Other past and present community mainstays would be helped under the state's plan. Funds are expected to complete the restoration of the Varsity Theater, an anchor in the Kensington-Bailey district, as well as the restoration of the nearby, long-vacant former Schreiber Brewery on Fillmore. Torn Space Theater's expansion a few blocks away is underway.
New and recent projects are also being helped. Funds are being used to build first-floor retail space for the Nash Lofts, a mixed-use development under construction at Broadway and Michigan, and a building on Broadway anchored by Jericho Road Community Health Center and WNY Human Services Collaborative.
Helping local business owners
The plan also gives local business owners a financial incentive to make renovations. They pay the first 15% for up to $50,000 in interior and exterior improvements. Applicants are invited to work with an architecture firm to prepare plans for submission with their applications.
Applications are due Jan. 31, with decisions expected in February and March. Work is expected to begin this summer.
"We want there to be visual improvement on the street," said Stephen Karnath, executive director of Broadway-Fillmore Neighborhood Housing Services. "Just doing a roof without improvements to the facade wouldn't make an impact."
Al Cohen's Bakery, which employs 20 workers on Broadway, hopes its application is selected.
"We want to freshen up the facade," co-owner Chris Covelli said. "Part of the grant would allow us to build much-needed office space on the Broadway side of the building. I just received the initial rendering of our facade, and we're very happy with it. It's going to brighten up the corner."
Leroy Love, owner of Mr. Love & Sons Barber Shop in the Jefferson Avenue commercial district, said it's an offer he's unlikely to refuse.
"The program is great," Love said. "I was glad it's available because it's badly needed down here."
Love is waiting to find out the cost, but expects to redo the front of the building he's cut hair in for the past 28 years. He wants to change the front sign, windows and doors and present a "whole new fresh look" inside the barber shop.
Love said he has no qualms with the 15% buy-in for business owners.
"It's reasonable," Love said with a laugh. "It's better than 100%."
Love is no stranger to government grants for economic development. He received $104,000 in city funds about a dozen years ago to refurbish his barbershop.
Each of the four corridors targets the locations where improvements are thought to have the most immediate impact. In the Broadway-Fillmore area, that's Fillmore between Paderewski Drive and Sycamore Street and between Reed Street and Memorial Drive. Both stretches open to the Central Terminal.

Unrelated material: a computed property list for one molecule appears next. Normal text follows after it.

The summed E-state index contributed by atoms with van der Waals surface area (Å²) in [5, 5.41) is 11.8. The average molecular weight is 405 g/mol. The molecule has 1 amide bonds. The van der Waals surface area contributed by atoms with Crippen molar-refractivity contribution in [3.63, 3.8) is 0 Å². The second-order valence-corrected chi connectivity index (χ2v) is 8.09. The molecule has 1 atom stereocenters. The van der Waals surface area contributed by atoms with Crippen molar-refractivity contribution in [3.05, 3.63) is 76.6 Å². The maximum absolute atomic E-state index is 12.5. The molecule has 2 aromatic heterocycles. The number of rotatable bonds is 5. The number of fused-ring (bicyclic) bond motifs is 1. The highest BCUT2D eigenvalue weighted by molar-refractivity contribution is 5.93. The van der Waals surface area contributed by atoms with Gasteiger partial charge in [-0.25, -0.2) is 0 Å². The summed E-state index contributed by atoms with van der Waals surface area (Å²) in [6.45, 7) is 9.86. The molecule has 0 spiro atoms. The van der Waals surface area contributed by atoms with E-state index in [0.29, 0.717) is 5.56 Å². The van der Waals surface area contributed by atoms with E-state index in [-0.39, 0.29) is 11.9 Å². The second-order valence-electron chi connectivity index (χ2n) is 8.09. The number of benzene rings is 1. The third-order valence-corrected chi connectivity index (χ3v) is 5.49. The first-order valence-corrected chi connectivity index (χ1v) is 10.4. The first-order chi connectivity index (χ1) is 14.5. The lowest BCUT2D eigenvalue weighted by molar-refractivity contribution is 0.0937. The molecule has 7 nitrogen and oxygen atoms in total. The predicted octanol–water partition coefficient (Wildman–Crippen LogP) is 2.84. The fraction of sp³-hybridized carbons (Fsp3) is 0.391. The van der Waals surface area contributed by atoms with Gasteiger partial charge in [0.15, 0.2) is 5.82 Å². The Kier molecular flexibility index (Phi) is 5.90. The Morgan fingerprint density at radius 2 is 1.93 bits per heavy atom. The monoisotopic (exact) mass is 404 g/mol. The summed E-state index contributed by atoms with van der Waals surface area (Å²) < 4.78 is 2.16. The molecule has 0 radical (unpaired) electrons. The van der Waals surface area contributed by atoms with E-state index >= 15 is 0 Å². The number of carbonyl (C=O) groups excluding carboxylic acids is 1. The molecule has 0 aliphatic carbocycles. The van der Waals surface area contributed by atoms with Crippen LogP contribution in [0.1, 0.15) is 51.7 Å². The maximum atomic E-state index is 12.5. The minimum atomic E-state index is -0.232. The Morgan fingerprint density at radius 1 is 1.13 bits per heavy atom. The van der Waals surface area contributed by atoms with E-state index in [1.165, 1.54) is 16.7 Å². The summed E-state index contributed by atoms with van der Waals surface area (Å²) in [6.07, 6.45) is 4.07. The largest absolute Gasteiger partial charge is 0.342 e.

"Our goal is to have at least several projects under construction this summer – hopefully high-profile projects," Karnath said.
The geographic restrictions to Fillmore Avenue have some business owners unhappy.
Atiqur Rahman, a hardware store owner on Broadway who is helping other Bangladeshi immigrants navigate the application process, said there is significant interest. But at the same time, business owners located blocks from the target area who want to take advantage of the program are unable to.
Rahman said he hopes the program can be expanded in the future.
Real estate program
The East Side has 1,650 acres of vacant land and 850 vacant commercial addresses, according to the state's study. With that in mind, the plan calls for training East Side residents and building owners in real estate development.
"We had a lot of people that came to us in the community engagement process and said, 'I own this building, I want to renovate the second floor and do some apartments. I would do a coffee shop or a bookstore, but I don't know how to do it,' " said Amanda Mays, Empire State Development's regional director.
The program will provide access to individuals who can help business owners put together a budget and a proposal that can be shopped to banks and others for funding.
The application process to enter the program began this week. The program is expected to begin in April. Business owners who go through it will also be eligible for capital grants.
Another part of the plan provides funds to help stabilize and preserve at-risk historic buildings by enticing owners to redevelop them.
“We are losing buildings that could be a redevelopment opportunity," Mays said. "We want to find a way to stabilize mothballed buildings. Maybe we put $20,000 to patch the roof and then they enter the community real estate program and they're able to develop it.”
The complete street makeovers along the four corridors will be designed in the spring and will undergo a public planning process beginning with Bailey Avenue this summer. Completion of all four corridors is expected to take three years.
The areas to be redone are Bailey Avenue from Kensington Avenue to Winspear Avenue; Michigan Avenue from South Division Street to Genesee Street; Jefferson Avenue from East Utica Street to Main Street; and Fillmore Avenue from North Parade Avenue to Best Street.